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Hearing Loss

How the Ear Works

Although small in size the ear is a highly complex organ, the ear transforms every sound audible to us into accurate information the brain can prioritise. The ear consists of delicate and highly complex mechanisms which can be described in three parts;

The outer ear (the external ear and the ear canal). If you have ever wondered why an ear is shaped like it is there is a reason; the shape of your ear is designed to capture sound and directed down our ear canal to the middle ear.

The middle ear (the ear drum and three very small bones). The middle ear is made up of three tiny bones called ossicles; the hammer, the anvil and the stirrup which is also the smallest bone in a human body. They work together to amplify air sounds and together with the eardrum turn airborne soundwaves into physical soundwaves.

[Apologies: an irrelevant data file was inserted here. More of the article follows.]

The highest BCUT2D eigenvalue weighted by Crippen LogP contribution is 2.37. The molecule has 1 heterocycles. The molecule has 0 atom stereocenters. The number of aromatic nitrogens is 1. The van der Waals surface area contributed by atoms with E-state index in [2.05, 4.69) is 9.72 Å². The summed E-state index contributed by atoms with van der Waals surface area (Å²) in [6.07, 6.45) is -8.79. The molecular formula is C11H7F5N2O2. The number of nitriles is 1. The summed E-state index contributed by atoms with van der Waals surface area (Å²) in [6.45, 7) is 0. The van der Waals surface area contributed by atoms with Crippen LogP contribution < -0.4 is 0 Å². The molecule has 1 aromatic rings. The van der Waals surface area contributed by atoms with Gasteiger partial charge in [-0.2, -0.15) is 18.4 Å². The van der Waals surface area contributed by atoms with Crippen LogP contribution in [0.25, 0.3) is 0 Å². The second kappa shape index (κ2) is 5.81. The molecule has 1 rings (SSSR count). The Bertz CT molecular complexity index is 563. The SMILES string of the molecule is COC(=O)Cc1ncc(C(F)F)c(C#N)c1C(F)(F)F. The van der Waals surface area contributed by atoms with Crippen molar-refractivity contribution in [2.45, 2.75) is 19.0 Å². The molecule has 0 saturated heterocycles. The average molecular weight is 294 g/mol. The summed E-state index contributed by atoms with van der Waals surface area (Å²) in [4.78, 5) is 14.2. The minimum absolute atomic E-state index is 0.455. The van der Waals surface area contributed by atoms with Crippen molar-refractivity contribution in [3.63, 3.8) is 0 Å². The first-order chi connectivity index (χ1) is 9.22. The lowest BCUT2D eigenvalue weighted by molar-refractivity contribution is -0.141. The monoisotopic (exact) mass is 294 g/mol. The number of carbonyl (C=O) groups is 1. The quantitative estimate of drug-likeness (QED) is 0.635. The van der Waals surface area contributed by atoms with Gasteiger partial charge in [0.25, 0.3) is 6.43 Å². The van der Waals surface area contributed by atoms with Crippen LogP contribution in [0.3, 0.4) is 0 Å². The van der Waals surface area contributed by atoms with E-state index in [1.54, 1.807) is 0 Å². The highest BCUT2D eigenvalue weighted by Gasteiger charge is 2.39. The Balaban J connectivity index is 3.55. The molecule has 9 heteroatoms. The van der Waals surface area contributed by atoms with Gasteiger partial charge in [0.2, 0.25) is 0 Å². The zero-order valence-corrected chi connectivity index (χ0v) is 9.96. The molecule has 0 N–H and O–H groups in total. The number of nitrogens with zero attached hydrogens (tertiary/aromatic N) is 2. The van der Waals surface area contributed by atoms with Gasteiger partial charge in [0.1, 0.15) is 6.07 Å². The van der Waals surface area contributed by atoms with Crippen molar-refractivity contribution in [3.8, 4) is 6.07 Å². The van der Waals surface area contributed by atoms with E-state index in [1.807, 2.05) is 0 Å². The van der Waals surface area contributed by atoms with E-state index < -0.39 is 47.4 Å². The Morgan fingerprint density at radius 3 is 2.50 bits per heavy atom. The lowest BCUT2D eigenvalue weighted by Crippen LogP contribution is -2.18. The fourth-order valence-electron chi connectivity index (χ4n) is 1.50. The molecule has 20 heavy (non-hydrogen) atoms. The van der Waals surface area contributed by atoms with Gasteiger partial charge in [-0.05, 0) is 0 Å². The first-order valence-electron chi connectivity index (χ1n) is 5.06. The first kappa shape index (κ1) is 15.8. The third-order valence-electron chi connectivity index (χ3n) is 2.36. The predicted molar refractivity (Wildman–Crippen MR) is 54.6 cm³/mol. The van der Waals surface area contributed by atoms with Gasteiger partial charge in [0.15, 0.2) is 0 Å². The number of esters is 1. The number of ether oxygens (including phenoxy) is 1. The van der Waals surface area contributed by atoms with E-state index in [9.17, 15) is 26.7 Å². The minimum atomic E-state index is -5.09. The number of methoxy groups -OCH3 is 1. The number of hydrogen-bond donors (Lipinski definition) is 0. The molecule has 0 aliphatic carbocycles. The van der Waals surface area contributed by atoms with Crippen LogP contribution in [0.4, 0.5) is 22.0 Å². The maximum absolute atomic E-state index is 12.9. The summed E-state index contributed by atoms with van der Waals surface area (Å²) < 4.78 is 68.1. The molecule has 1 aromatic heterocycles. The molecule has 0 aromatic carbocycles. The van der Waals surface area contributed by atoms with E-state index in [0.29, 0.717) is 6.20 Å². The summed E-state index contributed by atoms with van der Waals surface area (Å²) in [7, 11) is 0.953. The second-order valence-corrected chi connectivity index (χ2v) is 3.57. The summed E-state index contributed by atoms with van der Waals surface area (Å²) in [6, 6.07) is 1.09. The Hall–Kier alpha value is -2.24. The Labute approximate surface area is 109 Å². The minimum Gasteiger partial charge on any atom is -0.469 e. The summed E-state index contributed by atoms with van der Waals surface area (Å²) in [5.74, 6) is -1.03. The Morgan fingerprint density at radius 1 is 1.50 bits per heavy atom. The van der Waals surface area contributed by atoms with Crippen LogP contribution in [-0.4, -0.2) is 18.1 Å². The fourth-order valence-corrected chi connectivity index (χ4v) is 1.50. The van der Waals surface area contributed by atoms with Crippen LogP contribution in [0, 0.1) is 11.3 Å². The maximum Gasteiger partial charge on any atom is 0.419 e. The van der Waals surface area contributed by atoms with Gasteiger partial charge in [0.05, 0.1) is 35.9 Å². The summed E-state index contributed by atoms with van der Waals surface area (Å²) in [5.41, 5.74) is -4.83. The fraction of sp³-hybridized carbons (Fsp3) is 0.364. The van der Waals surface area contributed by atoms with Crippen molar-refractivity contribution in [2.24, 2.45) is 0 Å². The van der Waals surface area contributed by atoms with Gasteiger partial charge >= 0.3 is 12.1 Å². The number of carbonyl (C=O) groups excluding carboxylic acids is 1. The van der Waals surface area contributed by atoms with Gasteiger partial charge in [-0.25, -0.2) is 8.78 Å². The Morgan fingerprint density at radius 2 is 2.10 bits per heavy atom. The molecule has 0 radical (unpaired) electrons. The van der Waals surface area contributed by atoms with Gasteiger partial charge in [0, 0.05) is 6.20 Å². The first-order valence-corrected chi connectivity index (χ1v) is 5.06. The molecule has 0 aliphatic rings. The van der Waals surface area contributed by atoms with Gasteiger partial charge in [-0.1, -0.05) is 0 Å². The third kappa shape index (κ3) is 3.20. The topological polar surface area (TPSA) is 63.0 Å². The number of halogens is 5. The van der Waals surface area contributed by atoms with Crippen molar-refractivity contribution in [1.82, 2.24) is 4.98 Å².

The inner ear (the cochlea and auditory nerve). The cochlea is the shell shaped part of our inner ear; it is here that sounds we hear are processed by the inner ear (cochlea) and turned into electrical impulses and sent to the brain via the auditory nerve. These electrical impulses are sent to the brain which interprets the information into meaningful sounds such as speech and environmental sounds.

Causes of Hearing Loss

The general and most common causes of hearing loss are age and over exposure to loud music or noise. However, hearing loss can also occur as a result of the following:

  • through infection
  • after a head injury
  • if the ear drum is perforated
  • as a result of some cancer treatments
  • as a result of taking certain medications

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At Sussex Audiology centre we like to offer a free Hearing Assessment so that you can come to see us at one of our clinics without any worry (or a Domiciliary Visit if necessary).

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